Homegrown real estate firm sees jump in Chinese clientele
MANILA, Philippines —Homegrown real estate consultancy firm PRIME Philippines is bullish about prospects from China jacking up their investments here — not only because of Philippine offshore gaming operators (Pogo), which employ mostly Chinese workers, but also because of manufacturers and industrial firms coming from mainland China.
In an interview on Wednesday, Jettson Yu, the founder and chief executive of PRIME Philippines, said that at present 20% of the firm’s clientele come from mainland China.
By October, with its satellite office opening in Shanghai, the firm expects the share of Chinese clients to jump to 40% in the near term, Yu told the INQUIRER.
“We will be the first local, Pinoy real estate consultancy firm to expand globally,” he said.
At present, most of the Chinese that lease from PRIME Philippines’ portfolio use up industrial and office space in Bulacan, Cavite, Laguna, and Pampanga, Yu said.
In general, Chinese companies are bullish about investing in the Philippines because “they like the stronger ties that the Philippine government established with their president,” Yu said, referring to Chinese President Xi Jinping.
Yu said PRIME Philippines expects more Chinese investors to set up shop in the manufacturing and logistics sectors.
To date, Filipino clients cornered the biggest share — 60% — of the company’s business, but even these clients include Pogos being run by locals, according to Yu.
So far this year, PRIME Philippines has already sealed leasing deals with Pogos for 30,000 square meters of office space, with another 70,000 square meters expected to be leased before yearend, he said.
These 100,000 square meters of Pogo-leased space will be in Makati, Mandaluyong, Quezon City, and in Clark in Angeles, Pampanga.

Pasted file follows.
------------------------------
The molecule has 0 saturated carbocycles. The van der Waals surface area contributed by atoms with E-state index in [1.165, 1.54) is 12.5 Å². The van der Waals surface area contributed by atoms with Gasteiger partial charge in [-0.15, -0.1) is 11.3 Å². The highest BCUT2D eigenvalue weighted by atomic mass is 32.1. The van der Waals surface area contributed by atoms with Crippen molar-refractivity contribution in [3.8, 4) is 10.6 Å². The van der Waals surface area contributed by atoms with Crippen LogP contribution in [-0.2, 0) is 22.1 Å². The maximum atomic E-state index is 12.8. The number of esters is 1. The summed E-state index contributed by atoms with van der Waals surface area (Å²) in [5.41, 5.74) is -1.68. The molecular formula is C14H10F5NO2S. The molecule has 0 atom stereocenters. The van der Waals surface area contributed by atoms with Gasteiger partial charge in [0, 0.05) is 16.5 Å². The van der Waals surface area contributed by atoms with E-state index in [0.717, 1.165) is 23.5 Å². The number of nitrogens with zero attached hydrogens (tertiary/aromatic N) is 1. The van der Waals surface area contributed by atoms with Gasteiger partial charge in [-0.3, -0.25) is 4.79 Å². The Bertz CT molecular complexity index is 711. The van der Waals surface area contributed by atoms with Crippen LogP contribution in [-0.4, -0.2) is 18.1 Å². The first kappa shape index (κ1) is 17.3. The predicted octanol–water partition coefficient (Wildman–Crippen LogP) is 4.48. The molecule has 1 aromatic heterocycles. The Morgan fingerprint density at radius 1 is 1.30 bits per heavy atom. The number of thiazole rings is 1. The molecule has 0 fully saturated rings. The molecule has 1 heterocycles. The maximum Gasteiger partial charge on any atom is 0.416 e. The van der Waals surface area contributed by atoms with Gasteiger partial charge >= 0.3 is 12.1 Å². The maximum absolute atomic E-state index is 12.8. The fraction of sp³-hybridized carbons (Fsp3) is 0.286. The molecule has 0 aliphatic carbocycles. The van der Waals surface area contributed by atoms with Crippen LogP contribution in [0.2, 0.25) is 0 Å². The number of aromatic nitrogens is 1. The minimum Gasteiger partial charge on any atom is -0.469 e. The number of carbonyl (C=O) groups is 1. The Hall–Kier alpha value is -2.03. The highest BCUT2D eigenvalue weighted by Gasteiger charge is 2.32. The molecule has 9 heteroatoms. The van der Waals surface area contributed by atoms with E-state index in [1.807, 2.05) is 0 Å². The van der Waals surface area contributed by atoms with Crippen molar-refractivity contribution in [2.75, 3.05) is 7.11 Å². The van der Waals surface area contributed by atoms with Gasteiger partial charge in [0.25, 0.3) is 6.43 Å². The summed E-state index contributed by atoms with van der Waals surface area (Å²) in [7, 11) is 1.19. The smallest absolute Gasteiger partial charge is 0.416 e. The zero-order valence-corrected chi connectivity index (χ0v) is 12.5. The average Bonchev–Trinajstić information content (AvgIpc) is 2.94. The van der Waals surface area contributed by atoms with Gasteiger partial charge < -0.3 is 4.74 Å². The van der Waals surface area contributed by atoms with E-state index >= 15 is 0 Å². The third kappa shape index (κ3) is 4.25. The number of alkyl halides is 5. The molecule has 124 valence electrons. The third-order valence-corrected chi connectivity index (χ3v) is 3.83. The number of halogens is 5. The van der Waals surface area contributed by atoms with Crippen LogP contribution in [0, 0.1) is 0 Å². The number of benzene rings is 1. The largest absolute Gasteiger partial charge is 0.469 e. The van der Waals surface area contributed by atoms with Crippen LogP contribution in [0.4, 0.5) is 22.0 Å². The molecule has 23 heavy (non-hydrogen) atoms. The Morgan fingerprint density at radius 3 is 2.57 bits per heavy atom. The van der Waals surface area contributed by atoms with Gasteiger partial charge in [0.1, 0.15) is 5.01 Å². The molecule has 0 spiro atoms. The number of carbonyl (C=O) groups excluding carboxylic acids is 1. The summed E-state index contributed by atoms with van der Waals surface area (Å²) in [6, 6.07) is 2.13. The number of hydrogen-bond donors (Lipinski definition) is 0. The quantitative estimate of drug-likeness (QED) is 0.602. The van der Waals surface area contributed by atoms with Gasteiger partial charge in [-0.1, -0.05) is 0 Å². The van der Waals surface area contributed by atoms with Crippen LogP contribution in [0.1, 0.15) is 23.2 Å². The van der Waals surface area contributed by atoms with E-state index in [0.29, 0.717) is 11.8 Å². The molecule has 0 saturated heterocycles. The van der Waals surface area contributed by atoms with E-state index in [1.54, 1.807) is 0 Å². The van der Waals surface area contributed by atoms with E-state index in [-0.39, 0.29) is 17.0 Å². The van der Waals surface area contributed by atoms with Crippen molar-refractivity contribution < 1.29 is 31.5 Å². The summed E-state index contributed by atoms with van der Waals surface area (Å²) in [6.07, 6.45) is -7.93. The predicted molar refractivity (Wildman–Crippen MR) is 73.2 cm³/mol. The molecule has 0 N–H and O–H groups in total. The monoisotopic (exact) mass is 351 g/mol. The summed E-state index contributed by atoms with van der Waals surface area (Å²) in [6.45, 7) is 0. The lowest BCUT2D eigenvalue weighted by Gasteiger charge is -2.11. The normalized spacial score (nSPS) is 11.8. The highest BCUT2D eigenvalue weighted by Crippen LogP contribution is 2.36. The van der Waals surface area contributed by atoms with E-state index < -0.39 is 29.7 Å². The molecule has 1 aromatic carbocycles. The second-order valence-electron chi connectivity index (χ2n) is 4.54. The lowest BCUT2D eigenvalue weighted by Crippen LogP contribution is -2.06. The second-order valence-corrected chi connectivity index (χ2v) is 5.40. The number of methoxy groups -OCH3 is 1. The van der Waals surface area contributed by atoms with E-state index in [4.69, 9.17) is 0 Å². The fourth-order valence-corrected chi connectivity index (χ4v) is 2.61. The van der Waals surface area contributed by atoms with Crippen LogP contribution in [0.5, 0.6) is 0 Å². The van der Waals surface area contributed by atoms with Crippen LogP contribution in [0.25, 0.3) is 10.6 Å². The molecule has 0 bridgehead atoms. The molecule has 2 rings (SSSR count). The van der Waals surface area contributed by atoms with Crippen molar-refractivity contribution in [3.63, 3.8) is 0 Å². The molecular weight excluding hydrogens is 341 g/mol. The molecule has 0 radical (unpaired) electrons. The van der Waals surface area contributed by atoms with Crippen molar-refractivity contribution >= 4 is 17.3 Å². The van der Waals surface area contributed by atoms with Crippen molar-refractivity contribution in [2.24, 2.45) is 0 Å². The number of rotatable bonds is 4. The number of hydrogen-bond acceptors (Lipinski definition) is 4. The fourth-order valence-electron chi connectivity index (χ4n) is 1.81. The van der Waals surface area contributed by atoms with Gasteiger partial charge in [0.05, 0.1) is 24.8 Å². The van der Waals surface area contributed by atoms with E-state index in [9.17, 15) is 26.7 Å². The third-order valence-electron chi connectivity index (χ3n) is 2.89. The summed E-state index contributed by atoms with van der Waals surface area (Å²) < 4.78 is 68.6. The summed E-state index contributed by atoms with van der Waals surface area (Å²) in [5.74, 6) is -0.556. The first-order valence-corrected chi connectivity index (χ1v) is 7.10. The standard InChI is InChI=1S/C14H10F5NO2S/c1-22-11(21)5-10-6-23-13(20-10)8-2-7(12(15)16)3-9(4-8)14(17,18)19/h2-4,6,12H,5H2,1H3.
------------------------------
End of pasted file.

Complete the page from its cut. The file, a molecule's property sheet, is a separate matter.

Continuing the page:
According to Yu, Pogo firms pay a premium for the space they lease.
“For example, if the space costs P700 per square meter, they pay 30% more or about P900 per square meter,” he said. “In practice, the rate for Pogo and the rate for traditional companies vary.”
But Yu said his firm would advise real estate companies to put a cap — a maximum of 50% — for occupancy of Pogos in their properties.
“It’s always good to have a good tenant mix to diversify the risks and rewards,” he explained.
Cholo Florencio, PRIME Philippines assistant vice president for property advisory in Luzon, told a forum also on Wednesday that they expected the Pogo sector “to overtake the BPO [business process outsourcing] industry in terms of demand” for office space.
“Not only is it not allowed in China to gamble but a lot of Chinese companies find rent much cheaper [here],” Florencio said.
Since being established in 2013, PRIME Philippines has already served more than 4,000 clients, completed over 200 projects, and sealed over P30 billion in deals in more than 10 countries, the company said.
PRIME Philippines is engaged in leasing and sales of industrial, office and retail space; property acquisition and disposal; asset management solutions; real estate documentation; real estate research and advisory; and customized real estate solutions.
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